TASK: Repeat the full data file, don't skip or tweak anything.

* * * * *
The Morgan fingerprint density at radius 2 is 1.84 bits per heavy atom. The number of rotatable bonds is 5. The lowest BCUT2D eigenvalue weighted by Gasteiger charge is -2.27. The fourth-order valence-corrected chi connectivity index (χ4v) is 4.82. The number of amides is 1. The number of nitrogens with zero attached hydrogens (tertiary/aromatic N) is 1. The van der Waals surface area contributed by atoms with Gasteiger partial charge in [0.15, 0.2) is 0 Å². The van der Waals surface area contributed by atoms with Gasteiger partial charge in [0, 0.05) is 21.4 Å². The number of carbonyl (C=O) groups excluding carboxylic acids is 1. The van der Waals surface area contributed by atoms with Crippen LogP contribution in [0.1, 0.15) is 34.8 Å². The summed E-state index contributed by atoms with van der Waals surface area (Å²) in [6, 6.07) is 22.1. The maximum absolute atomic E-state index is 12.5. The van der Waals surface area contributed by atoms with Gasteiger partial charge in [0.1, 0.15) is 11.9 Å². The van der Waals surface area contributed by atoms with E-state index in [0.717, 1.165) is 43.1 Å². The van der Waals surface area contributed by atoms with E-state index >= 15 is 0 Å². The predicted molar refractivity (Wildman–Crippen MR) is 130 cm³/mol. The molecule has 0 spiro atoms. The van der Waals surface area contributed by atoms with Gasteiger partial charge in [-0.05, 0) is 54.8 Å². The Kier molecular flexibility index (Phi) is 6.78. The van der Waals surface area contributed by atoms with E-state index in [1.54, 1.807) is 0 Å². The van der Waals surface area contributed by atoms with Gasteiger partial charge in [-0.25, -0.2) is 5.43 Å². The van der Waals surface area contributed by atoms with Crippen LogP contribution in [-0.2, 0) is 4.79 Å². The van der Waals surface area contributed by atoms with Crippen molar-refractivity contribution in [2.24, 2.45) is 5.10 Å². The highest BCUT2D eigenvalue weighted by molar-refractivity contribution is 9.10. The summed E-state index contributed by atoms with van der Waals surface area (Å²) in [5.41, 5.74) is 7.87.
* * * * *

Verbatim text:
The Morgan fingerprint density at radius 2 is 1.84 bits per heavy atom. The number of rotatable bonds is 5. The lowest BCUT2D eigenvalue weighted by Gasteiger charge is -2.27. The fourth-order valence-corrected chi connectivity index (χ4v) is 4.82. The number of amides is 1. The number of nitrogens with zero attached hydrogens (tertiary/aromatic N) is 1. The van der Waals surface area contributed by atoms with Gasteiger partial charge in [0.15, 0.2) is 0 Å². The van der Waals surface area contributed by atoms with Gasteiger partial charge in [0, 0.05) is 21.4 Å². The number of carbonyl (C=O) groups excluding carboxylic acids is 1. The van der Waals surface area contributed by atoms with Crippen LogP contribution in [0.1, 0.15) is 34.8 Å². The summed E-state index contributed by atoms with van der Waals surface area (Å²) in [6, 6.07) is 22.1. The maximum absolute atomic E-state index is 12.5. The van der Waals surface area contributed by atoms with Gasteiger partial charge in [0.1, 0.15) is 11.9 Å². The van der Waals surface area contributed by atoms with E-state index in [0.717, 1.165) is 43.1 Å². The van der Waals surface area contributed by atoms with E-state index >= 15 is 0 Å². The predicted molar refractivity (Wildman–Crippen MR) is 130 cm³/mol. The molecule has 0 spiro atoms. The van der Waals surface area contributed by atoms with Gasteiger partial charge in [-0.05, 0) is 54.8 Å². The Kier molecular flexibility index (Phi) is 6.78. The van der Waals surface area contributed by atoms with E-state index in [1.54, 1.807) is 0 Å². The van der Waals surface area contributed by atoms with Gasteiger partial charge in [-0.25, -0.2) is 5.43 Å². The van der Waals surface area contributed by atoms with Crippen LogP contribution in [-0.2, 0) is 4.79 Å². The van der Waals surface area contributed by atoms with Crippen molar-refractivity contribution in [2.24, 2.45) is 5.10 Å². The highest BCUT2D eigenvalue weighted by molar-refractivity contribution is 9.10. The summed E-state index contributed by atoms with van der Waals surface area (Å²) in [5.41, 5.74) is 7.87.